Errors in spelling, punctuation and grammar will also make your document make a little less sense, be harder to mark and could lead to lost marks in other areas.

How can I help?

I offer special student rates for proofreading CVs, essays, PhD theses, dissertations. Let me provide a fresh look with a fresh pair of eyes to your assignments before they’re submitted. I can help ensure your CV is one of the 10% error free!

Kindly proofread by Annie Deakins at Proofnow.

February 2019

Following on from my January blog, introducing myself and some of my services, I thought I would expand on one of them: proofreading. There are some frequently asked questions whenever I talk about proofreading. I’ve addressed a few of them below.

So, what is proofreading? 

It is a certainty this question will be asked. Not many, outside publishing, have come across the term, so I have prepared a few words to help.

Essentially, it is a check. A check, not only of spelling, punctuation and grammar, but of consistency and accuracy of the text and its formatting. Traditionally, the proofreader would check the final drafts (proofs) of manuscripts for any typesetting errors, etc. This would be the last chance to spot any errors before publication.

As such, a proofreader is the final pair of eyes before it hits the public domain.

Do I need a proofreader?

In my biased view, yes! It’s not just books – anything written can be proofread. Poor spelling, punctuation and grammar can affect your professional image. The littlest of mistakes can make the headlines(*), or even cost you the chance of a job!

Surely a spellchecker does it all?

Modern online spellcheckers are great but only really check spelling. If the wrong word is in there, but spelt correctly, it won’t get picked up. Form instead of from is a good example; something more extreme can be found here.

MS Word is getting sophisticated, in that it can spot the form/from issue in the context of the sentence. But, what if a word is missing and the sentence still makes sense?

Here’s one example, admittedly, quite an old one, but it demonstrates the impact of missing a word and completely changing the meaning of the sentence! This would not be picked up by a spellchecker: only a human eye could spot that (I presume the 17th century proofreader in this case was executed…).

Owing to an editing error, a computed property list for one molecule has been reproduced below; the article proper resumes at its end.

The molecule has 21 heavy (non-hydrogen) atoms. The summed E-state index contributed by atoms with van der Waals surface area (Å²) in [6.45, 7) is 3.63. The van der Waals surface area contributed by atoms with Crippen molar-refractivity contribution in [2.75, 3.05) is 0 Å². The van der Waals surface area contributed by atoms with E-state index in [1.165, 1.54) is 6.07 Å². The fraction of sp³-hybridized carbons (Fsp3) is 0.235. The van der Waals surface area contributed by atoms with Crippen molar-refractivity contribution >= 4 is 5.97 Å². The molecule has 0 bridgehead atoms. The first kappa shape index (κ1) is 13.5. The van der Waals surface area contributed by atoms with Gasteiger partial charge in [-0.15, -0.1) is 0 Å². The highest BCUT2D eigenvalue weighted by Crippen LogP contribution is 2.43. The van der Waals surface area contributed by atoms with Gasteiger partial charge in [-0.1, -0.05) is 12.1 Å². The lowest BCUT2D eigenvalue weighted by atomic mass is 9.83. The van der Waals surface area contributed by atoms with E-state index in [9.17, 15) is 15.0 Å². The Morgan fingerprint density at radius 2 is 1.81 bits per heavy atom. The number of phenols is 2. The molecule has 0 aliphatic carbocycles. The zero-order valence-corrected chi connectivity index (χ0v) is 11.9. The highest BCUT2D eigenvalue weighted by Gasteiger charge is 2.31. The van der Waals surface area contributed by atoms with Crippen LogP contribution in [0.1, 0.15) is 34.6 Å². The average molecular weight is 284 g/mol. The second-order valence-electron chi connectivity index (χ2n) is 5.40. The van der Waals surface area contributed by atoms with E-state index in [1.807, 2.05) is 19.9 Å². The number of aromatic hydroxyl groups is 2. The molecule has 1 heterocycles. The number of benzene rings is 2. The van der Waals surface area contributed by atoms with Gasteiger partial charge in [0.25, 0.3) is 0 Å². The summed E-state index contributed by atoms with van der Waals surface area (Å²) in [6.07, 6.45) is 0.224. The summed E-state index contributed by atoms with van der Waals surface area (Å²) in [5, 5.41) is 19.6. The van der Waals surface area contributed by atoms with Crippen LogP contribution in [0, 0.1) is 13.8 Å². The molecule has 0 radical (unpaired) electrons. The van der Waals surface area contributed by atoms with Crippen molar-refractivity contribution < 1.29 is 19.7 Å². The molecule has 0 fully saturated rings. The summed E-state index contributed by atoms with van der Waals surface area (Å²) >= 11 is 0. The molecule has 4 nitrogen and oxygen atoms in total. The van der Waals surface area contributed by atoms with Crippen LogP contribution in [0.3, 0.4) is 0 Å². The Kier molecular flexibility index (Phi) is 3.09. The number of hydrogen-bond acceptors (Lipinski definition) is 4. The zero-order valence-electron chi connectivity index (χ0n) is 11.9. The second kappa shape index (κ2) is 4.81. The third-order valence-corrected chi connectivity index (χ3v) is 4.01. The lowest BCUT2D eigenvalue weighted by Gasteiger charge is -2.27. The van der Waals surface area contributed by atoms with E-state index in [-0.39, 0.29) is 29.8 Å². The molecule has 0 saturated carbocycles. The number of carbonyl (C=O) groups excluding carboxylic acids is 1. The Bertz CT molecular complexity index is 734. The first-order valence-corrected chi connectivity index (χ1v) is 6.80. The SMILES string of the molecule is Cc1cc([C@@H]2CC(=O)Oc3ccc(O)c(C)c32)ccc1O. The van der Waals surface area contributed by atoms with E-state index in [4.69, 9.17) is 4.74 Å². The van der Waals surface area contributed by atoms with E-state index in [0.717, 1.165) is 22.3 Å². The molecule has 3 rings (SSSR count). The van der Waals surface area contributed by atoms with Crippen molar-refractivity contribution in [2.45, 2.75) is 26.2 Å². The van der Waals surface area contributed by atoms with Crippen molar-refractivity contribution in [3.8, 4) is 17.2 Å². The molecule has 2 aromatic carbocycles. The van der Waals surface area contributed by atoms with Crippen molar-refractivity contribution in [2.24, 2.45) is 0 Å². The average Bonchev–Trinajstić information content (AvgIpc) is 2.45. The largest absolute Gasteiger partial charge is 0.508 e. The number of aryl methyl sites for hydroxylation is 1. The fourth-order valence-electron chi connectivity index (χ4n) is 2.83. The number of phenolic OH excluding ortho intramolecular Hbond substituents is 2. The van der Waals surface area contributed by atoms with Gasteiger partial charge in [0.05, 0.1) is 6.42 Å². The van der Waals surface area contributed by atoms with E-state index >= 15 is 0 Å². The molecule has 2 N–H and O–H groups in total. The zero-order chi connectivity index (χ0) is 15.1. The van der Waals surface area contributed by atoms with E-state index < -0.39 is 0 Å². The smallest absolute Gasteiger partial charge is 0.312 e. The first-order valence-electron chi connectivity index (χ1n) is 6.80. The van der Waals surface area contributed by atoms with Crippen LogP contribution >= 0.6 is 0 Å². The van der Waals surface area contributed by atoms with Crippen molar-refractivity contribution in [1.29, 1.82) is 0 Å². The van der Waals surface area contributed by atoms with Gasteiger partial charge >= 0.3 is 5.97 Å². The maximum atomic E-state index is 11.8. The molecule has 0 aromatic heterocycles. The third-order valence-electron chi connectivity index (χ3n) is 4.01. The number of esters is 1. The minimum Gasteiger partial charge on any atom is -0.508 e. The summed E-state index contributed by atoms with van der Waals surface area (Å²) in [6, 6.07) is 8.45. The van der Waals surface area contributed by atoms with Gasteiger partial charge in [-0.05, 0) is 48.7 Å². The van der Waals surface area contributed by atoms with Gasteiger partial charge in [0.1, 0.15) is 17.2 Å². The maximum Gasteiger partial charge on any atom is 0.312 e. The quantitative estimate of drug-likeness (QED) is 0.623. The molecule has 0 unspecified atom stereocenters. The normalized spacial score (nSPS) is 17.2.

Another consideration is that modern word-processing software will auto-correct. People often spell definitely as definately (or even defiantly!) but the software changes it and so one does not realise the mistake made. That’s great, isn’t it?

Well, firstly, you never learn you’re making the mistake and it creeps into your handwriting as well; secondly, what if it auto-corrects to something else? (When typing this, it changed a mistyping of throw to through – and this was only spotted when it was proofread by a human being!)

One last point on spellcheckers. They tend to default to US English and so wouldn’t pick up spellings such as realize, obligated and fetus. These spellings are creeping in to UK English as a result.

Why should I punctuate? People will surely know what I mean!

The shame is people won’t. It’s (**) why punctuation was developed. Go back far enough in time and there is no punctuation, but as more people learnt to read and more copies of text were available, writers and printers would add notations to aid the reading. These notations would highlight pauses and help give clarity over meaning.

Here’s a good example (and there are many if you search online):

Charles the First walked and talked half an hour after his head was chopped off

Do we mean he was walking and talking after his decapitation? That seems a nonsense, but it is one way of reading the sentence and, in less enlightened times, could be believed as such. Let’s throw in some punctuation:

Charles the First walked and talked. Half an hour after, his head was chopped off.

Now it is clear what we mean: he walked and talked and then, later, his head was chopped off.

Punctuation’s power is clarity of meaning: something very important if you’re trying to sell something!

Even so, surely it is just publishers that use proofreaders?

Not so, these days.

You may be a charity producing your Trustees’ Annual Report or a brochure to help generate donations; a business wishing to promote itself with leaflets; a financial adviser creating reports on a client’s finances; a student writing an essay, dissertation or thesis; a sport club producing a fixture book; or even a restaurant producing a menu.

And it isn’t just hard copy: websites, blogs, Facebook, Twitter and other social media all promote you and your organisation, so it’s important to ensure that what you practise in hard copy written material transfers to the soft copy online.

And, of course, you may have read it through a few times yourself, but a proofreader provides a fresh, concentrated and independent pair of eyes.

I’m convinced! How can you help me?

A very good and sage question! My services range from a simple check of spelling and punctuation up to suggested edits/rewordings. I can also help you develop a ‘tone of voice’ and house style.

I will help with CVs, menus, essays, reports, leaflets, theses, even Christmas cards! Basically, if you plan to put something in writing in public (be it on paper or online) then I can review it.

Want to know more? Then contact me here.

This blog is based on a presentation made to Southend Peers, the borough’s premier networking group.

(*) There’s a prize (not really) for anyone that spots the errors in the article, criticising the original error…

(**) My spellchecker insisted this should be ‘Its’ until I added this footnote!

Kindly proofread by Janice Gilbert of WordperfectVA.